Friday, October 19, 2007

Self Defense Tip of the Week: Trust Your Instincts

We've all been in a situation before where we just had that feeling that something was wrong. Maybe you were walking alone and thought that someone was following you or watching you. At a college party some guy may have started giving you the creeps. Maybe these things are nothing. Do you ignore those feelings and continue as if all is well? It could be paranoia. Then again, maybe someone is following you with intent to rob you, or maybe that guy at the party slipped something into your drink and is just waiting for you to pass out. Sometimes you can walk into your office and you just know from the atmosphere that your boss is having a bad day and everyone is on edge. You don’t have to think about it, you just know it.

Our brains are constantly calculating. They process everything we see, hear, taste, smell and feel whether we are conscious of the fact or not. We have some built in automatic responses, like pulling quickly away from touching a hot surface to avoid burns. This happens without a thought. The pain signals are registered in the brain and the brain recognizes the danger and responds to it for you. So why doesn’t your brain respond the same to that creepy feeling? Well, believe it or not, it already has! Your subconscious has recognized that there is a danger and has sent your conscious brain warning signs so that you can make some decisions. The warnings might come as an upset stomach, tightness in your upper back and neck, speeding up of the heart and breath, or in some cases panic. This is all part or our fight or flight response.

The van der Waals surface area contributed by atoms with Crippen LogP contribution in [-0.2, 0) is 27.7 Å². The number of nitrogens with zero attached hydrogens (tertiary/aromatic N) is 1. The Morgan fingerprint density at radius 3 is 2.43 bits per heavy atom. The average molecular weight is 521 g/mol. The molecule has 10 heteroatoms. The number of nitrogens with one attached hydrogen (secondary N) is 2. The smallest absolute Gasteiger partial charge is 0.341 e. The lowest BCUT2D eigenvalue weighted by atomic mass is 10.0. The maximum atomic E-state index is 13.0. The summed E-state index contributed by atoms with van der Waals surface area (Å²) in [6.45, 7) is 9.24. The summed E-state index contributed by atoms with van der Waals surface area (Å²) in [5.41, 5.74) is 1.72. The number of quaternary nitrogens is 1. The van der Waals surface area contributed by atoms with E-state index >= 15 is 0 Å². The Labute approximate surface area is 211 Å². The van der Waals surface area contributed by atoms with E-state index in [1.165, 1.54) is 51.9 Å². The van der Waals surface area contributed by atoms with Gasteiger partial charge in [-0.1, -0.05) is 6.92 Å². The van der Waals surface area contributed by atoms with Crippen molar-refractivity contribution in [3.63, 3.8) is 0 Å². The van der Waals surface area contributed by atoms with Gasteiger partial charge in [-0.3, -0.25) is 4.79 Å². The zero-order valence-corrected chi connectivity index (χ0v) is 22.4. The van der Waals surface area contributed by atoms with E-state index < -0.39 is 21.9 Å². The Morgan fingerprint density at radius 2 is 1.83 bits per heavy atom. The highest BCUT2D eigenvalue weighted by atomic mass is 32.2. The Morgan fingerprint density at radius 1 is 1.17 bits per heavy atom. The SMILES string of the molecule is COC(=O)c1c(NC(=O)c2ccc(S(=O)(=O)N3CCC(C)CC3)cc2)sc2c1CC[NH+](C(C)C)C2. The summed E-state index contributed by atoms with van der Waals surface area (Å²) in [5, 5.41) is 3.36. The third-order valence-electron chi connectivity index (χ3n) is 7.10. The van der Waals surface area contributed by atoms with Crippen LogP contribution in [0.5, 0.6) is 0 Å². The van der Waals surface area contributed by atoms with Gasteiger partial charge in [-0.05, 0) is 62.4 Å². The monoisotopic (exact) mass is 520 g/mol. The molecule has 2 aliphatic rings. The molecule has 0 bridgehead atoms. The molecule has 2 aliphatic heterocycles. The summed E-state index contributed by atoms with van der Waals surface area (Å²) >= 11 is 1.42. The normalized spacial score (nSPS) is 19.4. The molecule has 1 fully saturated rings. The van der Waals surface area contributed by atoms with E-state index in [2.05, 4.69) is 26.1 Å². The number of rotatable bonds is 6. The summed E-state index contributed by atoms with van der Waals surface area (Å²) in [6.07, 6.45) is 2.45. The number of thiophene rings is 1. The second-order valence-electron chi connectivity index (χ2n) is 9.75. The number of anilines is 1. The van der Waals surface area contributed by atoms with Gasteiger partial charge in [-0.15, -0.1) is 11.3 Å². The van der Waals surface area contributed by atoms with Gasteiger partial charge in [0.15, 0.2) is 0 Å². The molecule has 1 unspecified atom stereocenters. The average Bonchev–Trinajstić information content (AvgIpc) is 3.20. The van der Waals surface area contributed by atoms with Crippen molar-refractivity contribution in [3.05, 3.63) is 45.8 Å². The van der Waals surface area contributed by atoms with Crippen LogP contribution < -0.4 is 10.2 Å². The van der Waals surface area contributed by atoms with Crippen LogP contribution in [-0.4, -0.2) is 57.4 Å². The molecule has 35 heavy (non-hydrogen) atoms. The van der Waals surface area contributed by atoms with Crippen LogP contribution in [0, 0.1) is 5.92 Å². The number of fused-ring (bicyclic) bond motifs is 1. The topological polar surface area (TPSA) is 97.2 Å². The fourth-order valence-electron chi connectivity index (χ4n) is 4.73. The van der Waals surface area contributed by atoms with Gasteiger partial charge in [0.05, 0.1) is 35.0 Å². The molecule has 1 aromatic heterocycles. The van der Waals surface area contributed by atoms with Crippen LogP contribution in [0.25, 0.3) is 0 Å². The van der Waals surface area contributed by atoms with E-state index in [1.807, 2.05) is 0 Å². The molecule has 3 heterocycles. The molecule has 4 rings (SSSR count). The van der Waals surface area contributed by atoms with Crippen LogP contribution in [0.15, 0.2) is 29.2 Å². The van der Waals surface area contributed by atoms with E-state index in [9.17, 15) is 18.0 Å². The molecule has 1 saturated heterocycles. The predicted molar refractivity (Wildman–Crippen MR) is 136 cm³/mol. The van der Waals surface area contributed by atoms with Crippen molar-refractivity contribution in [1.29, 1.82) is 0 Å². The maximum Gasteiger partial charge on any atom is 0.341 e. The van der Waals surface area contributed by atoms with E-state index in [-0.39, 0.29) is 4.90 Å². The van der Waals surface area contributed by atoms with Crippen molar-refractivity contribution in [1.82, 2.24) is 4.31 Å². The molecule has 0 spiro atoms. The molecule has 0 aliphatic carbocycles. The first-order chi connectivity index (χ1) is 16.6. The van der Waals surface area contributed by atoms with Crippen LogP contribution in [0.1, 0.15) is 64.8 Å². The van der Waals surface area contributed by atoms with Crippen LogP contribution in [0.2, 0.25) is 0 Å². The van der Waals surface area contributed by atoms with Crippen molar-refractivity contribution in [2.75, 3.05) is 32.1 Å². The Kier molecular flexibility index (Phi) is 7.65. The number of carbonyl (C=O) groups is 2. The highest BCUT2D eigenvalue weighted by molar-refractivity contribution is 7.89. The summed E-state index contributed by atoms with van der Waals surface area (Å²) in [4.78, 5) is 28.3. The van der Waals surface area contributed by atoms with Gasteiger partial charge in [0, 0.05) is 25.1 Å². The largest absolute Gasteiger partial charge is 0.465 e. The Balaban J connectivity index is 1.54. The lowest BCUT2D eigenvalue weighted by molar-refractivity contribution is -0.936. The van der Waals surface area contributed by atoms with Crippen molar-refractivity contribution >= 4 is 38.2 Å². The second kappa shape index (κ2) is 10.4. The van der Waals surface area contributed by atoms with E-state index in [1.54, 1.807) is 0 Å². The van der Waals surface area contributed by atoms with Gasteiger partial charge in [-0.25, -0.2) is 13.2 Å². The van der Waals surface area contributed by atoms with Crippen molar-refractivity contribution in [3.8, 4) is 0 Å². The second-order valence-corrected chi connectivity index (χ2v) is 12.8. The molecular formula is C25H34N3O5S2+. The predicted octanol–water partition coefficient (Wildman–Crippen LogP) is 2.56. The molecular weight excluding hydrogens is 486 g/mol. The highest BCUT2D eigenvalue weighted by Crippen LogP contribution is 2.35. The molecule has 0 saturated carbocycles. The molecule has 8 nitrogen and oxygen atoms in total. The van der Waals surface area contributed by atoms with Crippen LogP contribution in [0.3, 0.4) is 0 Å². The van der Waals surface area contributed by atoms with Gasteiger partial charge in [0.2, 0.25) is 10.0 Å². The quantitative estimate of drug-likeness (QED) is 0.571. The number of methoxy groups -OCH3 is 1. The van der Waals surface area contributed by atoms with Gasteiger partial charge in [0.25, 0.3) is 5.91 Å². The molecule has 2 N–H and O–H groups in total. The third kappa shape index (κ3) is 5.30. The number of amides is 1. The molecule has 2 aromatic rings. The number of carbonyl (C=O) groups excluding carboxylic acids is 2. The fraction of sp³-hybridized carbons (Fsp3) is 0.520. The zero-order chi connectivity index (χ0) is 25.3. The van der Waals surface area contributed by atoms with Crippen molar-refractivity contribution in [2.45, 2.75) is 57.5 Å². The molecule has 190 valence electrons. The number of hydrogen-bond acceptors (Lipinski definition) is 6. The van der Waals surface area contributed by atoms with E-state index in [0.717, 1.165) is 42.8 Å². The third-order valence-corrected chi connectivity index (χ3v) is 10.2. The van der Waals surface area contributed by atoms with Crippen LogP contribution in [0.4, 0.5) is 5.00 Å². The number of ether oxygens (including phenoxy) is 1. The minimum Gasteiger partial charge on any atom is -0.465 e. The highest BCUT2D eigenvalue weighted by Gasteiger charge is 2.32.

We have this response to allow us to assess and evaluate a threat and respond with the best possible actions for survival. The problem is that in today’s world everything is moving at the speed of thought. We are in the beginnings of the information age. With access to the Internet we now know more about what’s going on in foreign countries half way around the world than we do about what’s going on right around us. We’re all plugged in. Everyone owns a cell phone and everyone is walking around with MP3 players hard wired into their ears. We are programming ourselves to ignore pretty much anything except the very obvious. Or maybe we pass off those jittery feelings as mere paranoia? Or maybe it wouldn’t be socially acceptable if you left the party or the bar early?

Whatever the reasons are, we need to start paying more attention to the natural indicators we were born with. When you need oxygen, you breathe. When you are hungry, you find something to eat. When you get those icky, jitterbug, creepy feelings that something isn’t quite right, LEAVE! Don’t worry about looking foolish, or missing out on a few beers and some good gossip. Develop a plan to vacate, and execute that plan.


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